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Hey folks, I am having a time making a decision to requeen a big hive that swarmed on May 12 and has shown no signs of a queen yet, so I thought I ought to requeen it and I ordered the queen and have a nice bred queen in hand but I am wondering if I should put her in there. There are a lot of bees in the hive and they are making honey. I had thought about putting the queen in a breeder hive I just built, waiting a few days for her to lay, and then transfer the comb with eggs into the big hive, but maybe I have it backwards. Need some advice since the hive has been queenless for 3 weeks. Maybe there is a queen and she just hasn't laid yet? Didn't see any eggs or larvae at the two week point from swarming. Haven't had a chance to go into it since week two.

How long can I keep the queen in her shipping cage? She was shipped two days ago and I gave them a little sugar water this morning when she arrived, which the attendants took to immediately. I assume as long as I give them a tiny drink a couple of times a day she can stay in there a week if necessary. We are having rainy sunless days and looks like the possibility of another tomorrow. I want as many bees out of the queenless hive as possible before I go into it. They get ornery when I pull all their frames. It is two deeps, a medium, and two shallows(8 frame).

Thanks for your advice.
 

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You should be able to read if the hive in queenless based on how they react to a caged queen when presented to them. Open the hive and place the cage (with queen) on the top bars.

Michael Palmer has a "queenless test" video on YouTube. It is usually pretty telling. They loosely cling to the cage, many will start Nasonov'ing and I noticed that a lot of them will flit their wings almost like they're so excited they can't contain themselves.

Another option would be to give them a frame with eggs/young larva and check back in a few days to check for the beginnings of queen cells.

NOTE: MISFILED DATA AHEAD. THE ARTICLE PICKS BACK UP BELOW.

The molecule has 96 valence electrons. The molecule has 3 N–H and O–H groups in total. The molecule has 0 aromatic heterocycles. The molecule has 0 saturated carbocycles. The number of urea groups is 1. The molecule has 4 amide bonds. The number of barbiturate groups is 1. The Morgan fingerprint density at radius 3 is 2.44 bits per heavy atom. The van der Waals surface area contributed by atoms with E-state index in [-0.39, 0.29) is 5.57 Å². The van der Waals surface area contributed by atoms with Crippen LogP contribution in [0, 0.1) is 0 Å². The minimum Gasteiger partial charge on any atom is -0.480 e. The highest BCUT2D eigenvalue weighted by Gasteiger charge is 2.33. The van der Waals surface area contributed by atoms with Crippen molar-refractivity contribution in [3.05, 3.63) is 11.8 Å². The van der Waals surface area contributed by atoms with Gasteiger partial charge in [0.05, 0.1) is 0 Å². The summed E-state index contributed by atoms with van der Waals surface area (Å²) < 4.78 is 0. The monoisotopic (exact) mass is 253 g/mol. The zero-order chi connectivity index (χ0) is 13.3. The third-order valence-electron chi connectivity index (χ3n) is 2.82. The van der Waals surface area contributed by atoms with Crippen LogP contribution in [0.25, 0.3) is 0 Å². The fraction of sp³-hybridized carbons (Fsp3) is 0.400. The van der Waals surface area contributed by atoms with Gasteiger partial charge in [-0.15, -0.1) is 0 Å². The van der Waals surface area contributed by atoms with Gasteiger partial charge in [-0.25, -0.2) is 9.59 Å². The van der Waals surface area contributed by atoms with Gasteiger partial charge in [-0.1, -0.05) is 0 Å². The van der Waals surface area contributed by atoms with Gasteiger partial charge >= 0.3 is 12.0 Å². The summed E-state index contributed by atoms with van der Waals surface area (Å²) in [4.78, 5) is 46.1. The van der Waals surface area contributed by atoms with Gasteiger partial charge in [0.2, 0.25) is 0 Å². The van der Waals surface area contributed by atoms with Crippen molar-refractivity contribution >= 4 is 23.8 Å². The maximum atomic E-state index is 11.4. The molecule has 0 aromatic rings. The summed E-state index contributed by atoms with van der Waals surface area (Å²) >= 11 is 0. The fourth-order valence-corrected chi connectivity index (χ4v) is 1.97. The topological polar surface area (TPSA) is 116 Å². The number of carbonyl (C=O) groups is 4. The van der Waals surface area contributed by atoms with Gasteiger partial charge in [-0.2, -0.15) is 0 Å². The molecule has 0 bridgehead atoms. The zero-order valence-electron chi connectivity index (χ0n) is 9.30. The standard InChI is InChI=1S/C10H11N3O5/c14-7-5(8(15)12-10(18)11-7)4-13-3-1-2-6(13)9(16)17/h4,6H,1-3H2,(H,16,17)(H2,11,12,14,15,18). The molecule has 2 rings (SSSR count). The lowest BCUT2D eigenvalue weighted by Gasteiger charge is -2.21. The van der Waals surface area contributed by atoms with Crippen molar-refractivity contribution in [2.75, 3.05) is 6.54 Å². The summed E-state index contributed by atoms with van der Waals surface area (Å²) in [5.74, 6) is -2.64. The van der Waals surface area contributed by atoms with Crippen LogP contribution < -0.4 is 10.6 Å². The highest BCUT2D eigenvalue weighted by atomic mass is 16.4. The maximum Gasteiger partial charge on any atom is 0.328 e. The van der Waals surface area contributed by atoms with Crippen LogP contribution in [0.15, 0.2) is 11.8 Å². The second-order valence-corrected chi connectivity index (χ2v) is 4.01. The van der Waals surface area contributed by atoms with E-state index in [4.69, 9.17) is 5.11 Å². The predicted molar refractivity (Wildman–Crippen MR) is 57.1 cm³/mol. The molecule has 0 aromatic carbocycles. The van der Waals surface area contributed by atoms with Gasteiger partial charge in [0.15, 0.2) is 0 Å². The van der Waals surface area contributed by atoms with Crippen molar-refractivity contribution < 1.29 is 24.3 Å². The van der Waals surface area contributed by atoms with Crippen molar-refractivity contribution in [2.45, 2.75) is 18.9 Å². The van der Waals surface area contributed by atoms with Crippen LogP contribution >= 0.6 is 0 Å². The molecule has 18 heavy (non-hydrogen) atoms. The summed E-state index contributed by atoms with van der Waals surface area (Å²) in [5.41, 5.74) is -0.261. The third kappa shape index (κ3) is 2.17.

Consider introduction under a push-in cage regardless.
 

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I have stored queens on top of a queen excluder under the inner cover of a hive before. The bees will care for her and the excluder prevents the hive's queen from killing her.

Why don't you make a nuc for her ; then if the hive turns out to have a queen you can increase by one hive, or if they are truly queenless then she will be ready to go.
 

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I've had hives that swarmed take about four weeks for the new queen to start laying so there may be a virgin in there about to start laying. Did some splits with queen cells also, and it took them about four weeks before the queen was laying. Good info from jwcarlson and arnie.
The nuc suggestion is a good one also. If no queen in the hive after another week, you can combine the nuc with the full size hive. In the meantime, the queen is doing what queens do best, laying eggs!
 

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Want to say thanks to all of you that replied to this post. It was all good advice.

I ended up putting my new queen in my newly made queen castle. I did the MP queen test on the big hive and they couldn't care less if she was their or not. Did the same on a three layer nuc that I was also concerned about and the same thing.

On Thursday afternoon I took two frames of brood, honey, and pollen and put in the new castle, then blocked it up so they couldn't leave. I also gave them a quart of 1:1.

After doing the qt on both questionable hives I did the test on the castle. The castle wanted a queen bad. They reacted the same as in MP's video. So I punched the candy and put the cage, queen, and attendants in.

If I check the two questionable hives next week and nothing I will take a frame of eggs and larvae from the castle and cut the cell sides and put frame in each.

I think I am going to find my queen castle will be really handy.

I also found swarm cells in my other strong hive and made two five frame nucs out of some of its frames.
 
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